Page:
Most Technology moats aren't a moat!

Most Technology moats aren't a moat!
Photo by Felix Mittermeier / Unsplash

Often, I hear from startups pitching me their company. I only need a little time to realize that entrepreneurs are usually overconfident that their technology will set them apart in the competitive market.

Ideas are easy. Implementation is hard

A famous saying in the venture landscape is that startup ideas are easy. The difficulty lies in the implementation (i.e. execution). However, technology is not as crucial as a broader business strategy.

We all had that great idea that could dominate the world... but it never took off!

Even if it does take off, don't you think that at your first signs of success, someone will copy you? The world is far too competitive to leave you alone, getting all the attention and not trying to take your piece of the cake.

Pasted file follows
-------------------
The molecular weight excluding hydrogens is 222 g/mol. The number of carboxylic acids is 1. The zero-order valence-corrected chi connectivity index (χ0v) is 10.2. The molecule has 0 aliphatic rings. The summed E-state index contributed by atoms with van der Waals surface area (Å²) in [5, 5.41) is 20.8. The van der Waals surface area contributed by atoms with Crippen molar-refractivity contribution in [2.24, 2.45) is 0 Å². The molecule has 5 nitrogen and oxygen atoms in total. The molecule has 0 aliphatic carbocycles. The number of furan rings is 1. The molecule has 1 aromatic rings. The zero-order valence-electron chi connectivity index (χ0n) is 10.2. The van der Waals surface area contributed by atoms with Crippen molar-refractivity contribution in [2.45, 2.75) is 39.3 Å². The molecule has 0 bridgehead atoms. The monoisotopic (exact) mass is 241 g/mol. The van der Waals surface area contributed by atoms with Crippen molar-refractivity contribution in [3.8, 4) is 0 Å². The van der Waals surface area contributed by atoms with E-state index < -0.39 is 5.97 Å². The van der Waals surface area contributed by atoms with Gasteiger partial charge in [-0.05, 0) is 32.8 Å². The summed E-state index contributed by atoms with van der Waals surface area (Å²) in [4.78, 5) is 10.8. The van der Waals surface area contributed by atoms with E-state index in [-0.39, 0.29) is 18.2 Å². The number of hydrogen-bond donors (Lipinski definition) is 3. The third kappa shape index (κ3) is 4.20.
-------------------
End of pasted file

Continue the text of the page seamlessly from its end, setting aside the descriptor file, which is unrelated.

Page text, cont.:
Even for a breakthrough technology like ChatGPT look at how many alternatives have popped up.

The complete 52 ChatGPT Alternatives 2023 : r/ChatGPTPromptGenius

I'm a CTO myself, and I'm passionate about technology and products. I insist that products and technology are easy to copy. Entrepreneurs need a business strategy to succeed, which is how you roll out the business. How you acquire customers, get revenue, get PMF, etc.

That's why I insist to any entrepreneur: Don't tell me about technology. Let's talk about your business strategy!

I have often explained that the most successful companies rely on more than just the strength of their technology. Instead, they intertwine their software with a robust business strategy. This strategy must involve unique value propositions, exceptional customer service, innovative pricing models, or targeting a niche market.

The business strategy makes a solution truly defensible and sustainable in a world where technology can be replicated. Instead of solely concentrating on the technical superiority of a product, entrepreneurs need to develop a business strategy that protects, complements, and enhances the value of their solution. Technology should improve a business strategy, not define it. Time always says that at the minimum level of success, someone will copy your idea and, with more resources, outcompete you.